The slow business environment in Macau is costing Wynn Resorts Ltd between US$2.0 million and US$2.5 million a day, said the group’s president and chief financial officer Craig Billings on an earnings conference call on Wednesday. Wynn Resorts, the parent company of Macau casino operator Wynn Macau Ltd, reported a loss for the first quarter this year.
“Until the reimplementation of visa schemes and full reopening of transit to Hong Kong, we expect the daily burn rate in the US$2.0 million to US$2.5 million range in Macau, excluding interest and capital expenses,” Mr Billings said.
He added that firm had enough liquidity to face such losses. “In Macau, were had approximately US$1.8 billion of available liquidity at April 30, following withdrawing of our revolving credit facility in February.”
Despite the current negative performance, management at Wynn Resorts and Wynn Macau stated it was optimistic that business could resume once travel restrictions into and out of Macau are eased. The group pointed to domestic tourism volumes in mainland China during the recent Labour Day holiday as a sign of demand for tourism products.
“We saw Chimelong’s resort, just a stone’s throw from Macau, absolutely packed over the main holiday,” noted Ian Coughlan, president of Wynn Macau Ltd. That was reference to themed park Chimelong International Ocean Resort, located next door to Macau on Hengqin island – a piece of mainland territory touted by the mainland authorities as a non-gaming tourism centre to complement Macau.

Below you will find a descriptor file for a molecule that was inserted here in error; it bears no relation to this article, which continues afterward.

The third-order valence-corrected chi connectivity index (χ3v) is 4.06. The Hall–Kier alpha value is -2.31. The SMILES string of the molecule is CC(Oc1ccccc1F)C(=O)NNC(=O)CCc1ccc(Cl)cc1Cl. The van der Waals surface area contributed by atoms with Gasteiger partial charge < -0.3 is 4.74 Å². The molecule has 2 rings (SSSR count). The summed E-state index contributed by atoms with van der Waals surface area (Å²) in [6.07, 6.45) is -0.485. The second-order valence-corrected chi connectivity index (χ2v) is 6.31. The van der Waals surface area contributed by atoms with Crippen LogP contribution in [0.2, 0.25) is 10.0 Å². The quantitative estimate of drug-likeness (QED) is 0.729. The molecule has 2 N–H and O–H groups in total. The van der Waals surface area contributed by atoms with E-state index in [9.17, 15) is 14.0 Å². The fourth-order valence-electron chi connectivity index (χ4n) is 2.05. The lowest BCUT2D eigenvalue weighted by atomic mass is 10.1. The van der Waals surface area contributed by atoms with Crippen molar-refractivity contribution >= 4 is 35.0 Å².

Mr Coughlan added: “There are people that want to come [to Macau's casinos] and once the border [restrictions] ease, we will have players.”
“The Macau volumes have really not been there” because of travel restrictions in or out of Macau, said the group’s chief executive Matt Maddox. “We would anticipate, as everyone else is, that progress will continue in terms of reopening the borders in a cautious way, resuming tourism in a cautious way,” he added.
Mr Maddox said that the Wynn group’s management was “optimistic about what is going to happen in Macau” amid the authorities “cautious” approach to the border-reopening process. He praised the Macau and mainland China authorities for the way they respectively handled efforts to control the Covid-19 pandemic.
Mr Maddox said Wynn Macau Ltd was well positioned to benefit from an easing of border restrictions, as its properties focused on premium clients, meaning the firm’s business model was not reliant on high volumes of customers.
He said that based on the company’s experience following casino reopening in Macau in late February – after a mandatory, market-wide 15-day closure – the VIP and premium segments had been the ones coming back faster. However, Mr Maddox added, the trend was disrupted by more stringent travel restrictions introduced in March.
“There is clearly pent-up demand for activity,” Mr Maddox said. “I do believe that there will be demand for Macau, without a doubt.”
He added that during the downtime caused by the Covid-19 pandemic, Wynn Macau Ltd had “continued extensive design work” on its Crystal Pavilion project, a new glass-and-steel extension within the grounds of Wynn Palace in Macau’s Cotai district. Wynn Macau Ltd has previously stated it expected construction to begin late in 2021.
During the conference call, analysts also questioned Wynn group’s management about junket liquidity in Macau. Mr Maddox admitted it was hard at this stage to provide forecast on the matter, but he added that “it does seem like the larger junket operators are still okay on the liquidity side.
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